Is J.K. Rowling Anti-Semitic?
Jon Stewart really set the cat among the pigeons when he noted J.K. Rowling’s depiction of goblin bankers fit the stereotype of Jewish bankers that has been around since the Middle Ages, but he made it clear he was not saying Rowling was an anti-Semite. While Rowling is pretty openly bigoted about trans individuals I’ve not seen evidence she is knowingly anti-Semitic. I think she promoted the caricature she did not because she is anti-Semitic, but because she was copying long-used tropes due to lacking actual originality as a writer. She fell into her anti-Semitic caricature through her own lack of knowledge and by copying established tropes that should have been abandoned long ago.
Dave Rich of the Jewish Community Service Trust said Rowling wasn’t anti-Semitic but it was still possible to have “a fascinating discussion about whether the traditional depictions of goblins in European culture have been subliminally influenced by anti-Semitic depictions of Jews.”
Dan Kahan noticed Rowling’s stereotyped depictions and wrote of it a few years back but noted “Rowling almost definitely didn’t do this intentionally.” He explained she:
…borrowed and pastiched from all sorts of fantasy and folklore while writing Harry Potter, so it’s likely that a lot of the goblins’ more anti-Semitic features are actually related to older fantasy fare surrounding bankers. It just so happens that those were probably inspired by anti-Jewish propaganda.
Paul B. Sturtevant of The Public Medievalist noted in 2018 in the Washington Post that “Stereotyped crypto-Jews have long filled the fantasy and science-fiction genres.” He said fantasy stories and sci-fi novels have often resorted to the old stereotype that was given to Jews in the Middle Ages. He wrote:
Stereotyped crypto-Jews have long filled the fantasy and science-fiction genres — from J.K. Rowling’s goblins to Watto in “Star Wars” to the dwarves in “The Hobbit.”
Tolkien himself said as much in a letter, “I do think of the ‘Dwarves’ like Jews: at once native and alien in their habitations” and “[t]he Dwarves of course are quite obviously — couldn’t you say that in many ways they remind you of the Jews? Their words are Semitic, obviously, constructed to be Semitic […]”
Rebecca Brackmann, in Dwarves Are Not Heroes: Anti-Semitism and the Dwarves in J.R.R. Tolkien’s Writing said Tolkien’s depictions of dwarves “involved several traits, recognizable drawn from anti-Semitic stereotypes.”
This depiction was created when the Vatican banned Christians from lending money at interest, yet loans were an essential aspect of banking and banking a necessity of economic growth. This meant the only people allowed to carry out these functions were non-Christians, the bulk of whom were Jewish as few other non-Christians lived in Europe at the time. On top of that the bigoted laws of the day restricted Jews from working in many other professions.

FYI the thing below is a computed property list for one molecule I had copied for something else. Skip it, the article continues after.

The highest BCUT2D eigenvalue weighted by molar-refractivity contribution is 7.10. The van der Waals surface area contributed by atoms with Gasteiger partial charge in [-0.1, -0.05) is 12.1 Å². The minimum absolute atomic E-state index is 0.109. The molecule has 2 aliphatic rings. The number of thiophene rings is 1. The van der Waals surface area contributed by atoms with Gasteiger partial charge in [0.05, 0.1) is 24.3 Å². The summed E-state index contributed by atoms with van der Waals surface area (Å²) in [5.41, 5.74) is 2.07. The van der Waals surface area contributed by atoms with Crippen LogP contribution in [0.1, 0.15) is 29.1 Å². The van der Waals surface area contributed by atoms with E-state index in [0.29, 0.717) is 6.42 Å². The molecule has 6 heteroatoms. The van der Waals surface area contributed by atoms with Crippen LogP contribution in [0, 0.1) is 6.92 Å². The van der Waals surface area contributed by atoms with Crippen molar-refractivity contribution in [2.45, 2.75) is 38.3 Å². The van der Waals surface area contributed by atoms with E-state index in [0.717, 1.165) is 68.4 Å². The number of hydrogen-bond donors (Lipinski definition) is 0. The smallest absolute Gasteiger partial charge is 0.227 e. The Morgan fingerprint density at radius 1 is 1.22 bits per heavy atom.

Later secularist such as Karl Marx picked up the stereotype and continued to spread it. Marx explicitly attacked Jews as the promoters of capitalism and oppressors of the people. In his essay On the Jewish Question Marx said:
Let us not look for the secret of the Jew in his religion, but let us look for the secret of his religion in the real Jew.
What is the secular basis of Judaism? Practical need, self-interest.
What is the worldly religion of the Jew? Huckstering. What is his worldly God? Money.
Marx made his anti-Semitism explicit:
“Money is the jealous god of Israel, in face of which no other god may exist. Money degrades all the gods of man — and turns them into commodities. Money is the universal self-established value of all things. It has, therefore robbed the whole world — both the world of men and nature — of its specific value…. The god of the Jews has become secularized and has become the god of the world.”
The stereotype of the Jew that prevailed in the past seems to have lived on and Rowling borrowed it. Whether it was consciously done or unconsciously done is not clear, but I suspect the latter. Jon Stewart noted the obvious similarity between the cartoonish illustrations of the Nazis — and their modern fans — and those used by Rowling. But they were also used in Star Trek and in old tales and stories.
I’m not fan of Rowling, she is a bigot in regards to trans individuals, and I find her “magical” fantasies the laziest kind of writing, as it doesn’t have to conform to any sense of reality. When a problem arises and all you need is a “spell” to make it go away. There are no real challenges in that sort of universe. Unlike her transphobia I do not think the anti-Semitic imagery was intentional, I get the impression she’s totally clueless — about many things.
I suspect the original images of various evil races of beings in such tales of the past were based on the images of Jews that were previously popular. Some of that was intentional and some of it was just one writer copying the tropes used by another. The trope spread and became so widespread people assume it had always been this way. Mr. Kehan wisely noted, “Once evil imagery becomes widespread enough, it practically propagates itself.”
I do think her images were based on the stereotypes of Jewish moneylenders as depicted by the anti-Semitic Vatican of the past, but I doubt Rowling is smart enough to have concocted this on her own intentionally. I suspect she copies common tropes and is oblivious to what I now see as obvious — but I confess I never thought about it much before now, thanks to Jon Stewart.
SUPPORT THIS PAGE AT PATREON
Your support to fund these columns is important, visit our page at Patreon. To make a one time donation sign up before the 1st and after the 3rd of the month cancel it.
Follow our daily comments at Twitter. If you are looking for discounted libertarian books visit our Freeminds website. If you wish to subscribe, free of charge, to this page you can have all new essays emailed to you. Just sign up here.